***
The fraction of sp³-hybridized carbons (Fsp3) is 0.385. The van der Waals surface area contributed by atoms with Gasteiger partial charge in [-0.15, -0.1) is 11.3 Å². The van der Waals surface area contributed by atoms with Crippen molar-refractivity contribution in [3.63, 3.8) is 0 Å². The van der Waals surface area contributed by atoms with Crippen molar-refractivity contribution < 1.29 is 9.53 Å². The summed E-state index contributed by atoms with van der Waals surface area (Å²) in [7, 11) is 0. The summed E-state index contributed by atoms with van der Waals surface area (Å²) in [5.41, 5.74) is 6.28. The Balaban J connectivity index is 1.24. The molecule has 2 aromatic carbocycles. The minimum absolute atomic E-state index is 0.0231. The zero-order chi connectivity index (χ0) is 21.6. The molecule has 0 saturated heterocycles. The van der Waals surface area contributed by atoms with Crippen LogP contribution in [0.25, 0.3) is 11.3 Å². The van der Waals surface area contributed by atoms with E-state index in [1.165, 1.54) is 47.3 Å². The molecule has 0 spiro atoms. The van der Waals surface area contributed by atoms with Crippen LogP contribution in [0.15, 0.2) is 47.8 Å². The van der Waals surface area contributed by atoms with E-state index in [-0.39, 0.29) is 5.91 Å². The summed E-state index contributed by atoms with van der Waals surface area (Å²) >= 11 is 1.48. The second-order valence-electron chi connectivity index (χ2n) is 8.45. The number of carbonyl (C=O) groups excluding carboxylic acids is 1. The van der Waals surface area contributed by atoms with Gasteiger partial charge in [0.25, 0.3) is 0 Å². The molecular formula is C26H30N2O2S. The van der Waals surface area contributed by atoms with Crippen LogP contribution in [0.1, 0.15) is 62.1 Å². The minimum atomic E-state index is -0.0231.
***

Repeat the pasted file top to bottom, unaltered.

The fraction of sp³-hybridized carbons (Fsp3) is 0.385. The van der Waals surface area contributed by atoms with Gasteiger partial charge in [-0.15, -0.1) is 11.3 Å². The van der Waals surface area contributed by atoms with Crippen molar-refractivity contribution in [3.63, 3.8) is 0 Å². The van der Waals surface area contributed by atoms with Crippen molar-refractivity contribution < 1.29 is 9.53 Å². The summed E-state index contributed by atoms with van der Waals surface area (Å²) in [7, 11) is 0. The summed E-state index contributed by atoms with van der Waals surface area (Å²) in [5.41, 5.74) is 6.28. The Balaban J connectivity index is 1.24. The molecule has 2 aromatic carbocycles. The minimum absolute atomic E-state index is 0.0231. The zero-order chi connectivity index (χ0) is 21.6. The molecule has 0 saturated heterocycles. The van der Waals surface area contributed by atoms with Crippen LogP contribution in [0.25, 0.3) is 11.3 Å². The van der Waals surface area contributed by atoms with E-state index in [1.165, 1.54) is 47.3 Å². The molecule has 0 spiro atoms. The van der Waals surface area contributed by atoms with Crippen LogP contribution in [0.15, 0.2) is 47.8 Å². The van der Waals surface area contributed by atoms with E-state index in [-0.39, 0.29) is 5.91 Å². The summed E-state index contributed by atoms with van der Waals surface area (Å²) >= 11 is 1.48. The second-order valence-electron chi connectivity index (χ2n) is 8.45. The number of carbonyl (C=O) groups excluding carboxylic acids is 1. The van der Waals surface area contributed by atoms with Gasteiger partial charge in [0.25, 0.3) is 0 Å². The molecular formula is C26H30N2O2S. The van der Waals surface area contributed by atoms with Crippen LogP contribution in [0.1, 0.15) is 62.1 Å². The minimum atomic E-state index is -0.0231.